“It worked out really well,” said John Tolbert, Po’Shines general manager. “For me, as a Black owner, and speaking maybe for other Black business owners, the hardest part was just getting (the loan) processed and making sure you don’t get overlooked.”
Tolbert also serves as president of the Portland-based Black American Chamber. He said there needs to be safeguards to make sure businesses of color have adequate access to relief efforts.
“There need to be systems in place for the Black community,” he said. “If Black lives really matter, let’s do it right.”
In the wake of not getting a Paycheck Protection Program loan, Brown has had to take extraordinary measures.
She emptied her savings account. She’s behind on her mortgage. She said the electric company has given her some relief.
“I’m still behind on my mortgage payments,” she said. “Luckily, everybody is very forgiving. But come January I’m going to owe that money.”
Brown got some money from the Oregon Cares Fund, which was created with the state’s share of the $2.2 trillion CARES Act, and which benefits Black Oregonians and businesses. But she didn’t have any luck applying for any other relief programs.
“I applied for everything,” she said.
In lieu of more financial relief, she said one of her sons and his wife used their money to clean and paint her shop. Brown felt bad about the gesture because the couple is saving to buy a house.
“He said, ‘Don’t worry, we’ll get through this,'” Brown said. “Luckily, I have two sons who are fantastic and fabulous and have really good jobs and help their mother out. It’s still difficult.'”
‘We found signiﬁcant diﬀerences’
While racial disparities were evident early in the program, by the end of the second round of loans, the dollar distribution began to even out. In the end, white neighborhoods got $340 billion in PPP loans (65% of the total), according to the Business Journals analysis. Black neighborhoods got $24.6 billion (5%). Hispanic neighborhoods got $42 billion (8%).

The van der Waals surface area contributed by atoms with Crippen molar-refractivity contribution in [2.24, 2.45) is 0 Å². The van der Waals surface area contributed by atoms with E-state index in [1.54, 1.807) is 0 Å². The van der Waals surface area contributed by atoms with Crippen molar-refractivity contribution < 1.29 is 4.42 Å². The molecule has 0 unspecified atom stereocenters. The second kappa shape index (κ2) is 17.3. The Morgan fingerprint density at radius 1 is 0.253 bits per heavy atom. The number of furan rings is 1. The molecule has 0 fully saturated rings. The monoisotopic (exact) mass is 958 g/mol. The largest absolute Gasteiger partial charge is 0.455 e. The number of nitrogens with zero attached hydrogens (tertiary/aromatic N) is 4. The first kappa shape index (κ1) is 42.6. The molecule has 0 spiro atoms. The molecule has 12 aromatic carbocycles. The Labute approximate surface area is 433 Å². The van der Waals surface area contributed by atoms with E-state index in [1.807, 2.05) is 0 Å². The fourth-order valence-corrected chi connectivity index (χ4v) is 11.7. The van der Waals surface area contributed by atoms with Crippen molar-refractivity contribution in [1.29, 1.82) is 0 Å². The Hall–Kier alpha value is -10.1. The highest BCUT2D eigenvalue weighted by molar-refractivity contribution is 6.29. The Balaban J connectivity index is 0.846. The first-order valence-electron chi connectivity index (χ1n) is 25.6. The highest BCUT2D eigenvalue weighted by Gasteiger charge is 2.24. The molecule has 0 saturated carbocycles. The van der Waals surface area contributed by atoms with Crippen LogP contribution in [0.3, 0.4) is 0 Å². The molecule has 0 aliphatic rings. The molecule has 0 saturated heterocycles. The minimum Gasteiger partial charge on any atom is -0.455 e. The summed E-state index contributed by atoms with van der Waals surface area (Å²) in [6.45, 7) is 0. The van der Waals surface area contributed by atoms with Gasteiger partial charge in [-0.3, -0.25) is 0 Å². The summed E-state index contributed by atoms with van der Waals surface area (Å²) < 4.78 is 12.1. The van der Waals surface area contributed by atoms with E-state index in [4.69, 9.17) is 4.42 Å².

For context, roughly 65% of Americans live in majority-white census tracts, 7% live in majority-Black census tracts and 11% live in majority-Hispanic census tracts.
Heavily white neighborhoods fared the best. Ninety-percent white neighborhoods got one loan for every 69 people, according to the Business Journal analysis, compared with one for every 104 people in comparable Black neighborhoods and one for every 108 people in Hispanic neighborhoods.
Those same white neighborhoods got roughly two-thirds of their loans approved in the first month of the program, compared with less then one-third for comparable Black neighborhoods and 41% for Hispanic neighborhoods.
A separate analysis of PPP data done by the economic and financial watchdog group the National Reinvestment Coalition found wealthier neighborhoods got money quicker than less affluent areas.
“We found significant differences between low-income tracts and the upper-income tracts,” said senior analyst Bruce Mitchell.
Mitchell said the findings reflect what his organization expected after documenting what it determined was discrimination during the PPP application process. He said the program ultimately didn’t satisfy the language in the legislation about prioritizing disadvantaged borrowers.
“There was…an intention in the language…that it should prioritize underserved and minority areas, and it apparently did not,” Mitchell said.
In the end, Busby said his chamber’s most recent member survey shows about 60% of Black businesses didn’t get a PPP loan and 94% got less than requested. U.S. Black Chambers Inc. represents nearly 100 regional Black chambers of commerce.
The U.S. Hispanic Chamber estimates Hispanic businesses got between $2 billion and$3 billion from the program.
“That’s barely 1%,” Cavazos said.
Cavazos estimates 32% of Hispanic businesses are closed or temporarily shuttered.
“They need capital to either reopen or to start a new business,” he said.
That could arrive soon.
While its future is in doubt after comments from President Donald Trump, the $900 billion relief bill approved by Congress includes another $284 billion for the Paycheck Protection Program, with $15 billion set aside for CDFIs and minority depository institutions, according to a summary provides by U.S. Sen. Ron Wyden’s office.
That sort of targeted approach is critical, Busby said.
“We need to ensure that we are intentional about where this next funding goes,” he said. “We know the communities that were hit the hardest. We need to target those.”
As for Brown, Dean’s Beauty Salon is still open for business.
“I believe that if you put good stuff out in the world, good comes back at you,” she said. “But it is hard and it’s difficult. But I don’t get down because I’m not sick and I’m blessed that my family is well.”
Portland Business Journal